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Value Stream Management

The Rise of Value Stream Management (VSM)

Publié le By Mik Kersten
The Rise of Value Stream Management (VSM)

In 2006, I got a call from a Forrester analyst. I was in the midst of wrapping up my thesis and spending most of my days coding, and had no clue as to why an analyst would want to talk to me. I then found out that analyst was Carey Schwaber, the daughter of Scrum co-creator Ken Schwaber. She was very interested in a developer perspective on a new tool category she was researching called Application Lifecycle Management (ALM). I shared my thoughts, and she published the report ALM 2.0: Getting Closer, But Not There Yet. I was happy to see some of the developer-centric concepts for key criteria. In the years that followed, I was amazed to see the impact that the concept ALM made on the entire tool landscape.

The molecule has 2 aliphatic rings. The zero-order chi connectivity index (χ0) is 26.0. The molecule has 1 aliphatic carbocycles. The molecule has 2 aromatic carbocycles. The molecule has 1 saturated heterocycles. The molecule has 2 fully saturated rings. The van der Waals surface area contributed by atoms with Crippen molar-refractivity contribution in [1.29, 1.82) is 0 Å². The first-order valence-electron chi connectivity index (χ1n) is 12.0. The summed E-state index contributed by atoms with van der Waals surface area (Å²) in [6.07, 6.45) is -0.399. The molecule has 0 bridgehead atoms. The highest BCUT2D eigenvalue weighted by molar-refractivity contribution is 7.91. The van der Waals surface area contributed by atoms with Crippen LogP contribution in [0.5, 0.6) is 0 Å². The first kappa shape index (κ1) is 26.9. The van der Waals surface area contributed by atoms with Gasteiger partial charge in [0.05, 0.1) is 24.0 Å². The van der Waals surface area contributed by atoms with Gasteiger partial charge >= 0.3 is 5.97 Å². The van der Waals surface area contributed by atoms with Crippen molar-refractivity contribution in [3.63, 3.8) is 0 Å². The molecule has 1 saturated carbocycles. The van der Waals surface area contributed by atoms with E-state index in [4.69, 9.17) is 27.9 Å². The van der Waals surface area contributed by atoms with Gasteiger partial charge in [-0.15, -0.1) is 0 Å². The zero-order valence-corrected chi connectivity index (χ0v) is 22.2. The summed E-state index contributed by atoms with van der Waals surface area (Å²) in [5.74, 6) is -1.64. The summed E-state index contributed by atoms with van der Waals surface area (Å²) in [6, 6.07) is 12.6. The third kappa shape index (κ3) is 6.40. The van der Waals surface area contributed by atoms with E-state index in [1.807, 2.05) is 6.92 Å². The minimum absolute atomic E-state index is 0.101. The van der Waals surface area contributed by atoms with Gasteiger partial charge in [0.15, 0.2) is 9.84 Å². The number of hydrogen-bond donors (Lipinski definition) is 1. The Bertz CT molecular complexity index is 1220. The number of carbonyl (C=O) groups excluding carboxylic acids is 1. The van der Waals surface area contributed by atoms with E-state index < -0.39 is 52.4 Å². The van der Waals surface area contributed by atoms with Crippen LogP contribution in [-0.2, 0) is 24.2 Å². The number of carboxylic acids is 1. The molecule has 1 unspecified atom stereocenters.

Today marks the final nail in the coffin of ALM. It had a good decade-long run and helped get many people thinking beyond the code, to the lifecycle of the application as a whole. But digital innovation is not about applications. It is about the value that we deliver to the customer. We now have a much clearer sense of the disciplines involved in delivering that value, ranging from business planning to product management, Agile development, DevOps, and Service Management. Each of these disciplines is about how we deliver value, and the past decade of tool innovation has made that much easier to do. However, as with ALM, something needs to tie all those tool siloes to work together. That new tool category is called Value Stream Management (VSM). VSM is a management technique or practice that focuses on increasing the flow of business value from customer request to customer delivery. Its systematic approach to measuring and improving flow helps organizations to shorten time-to-market, increase throughput, improve product quality and optimize for business outcomes. In Project to Product, I claimed that this new tool category would become the underpinning of digital transformation, and quoted the original report by Christopher Condo and Diego Lo Giudice, wanting to pay tribute to two of the people trailblazing the definition of this new category.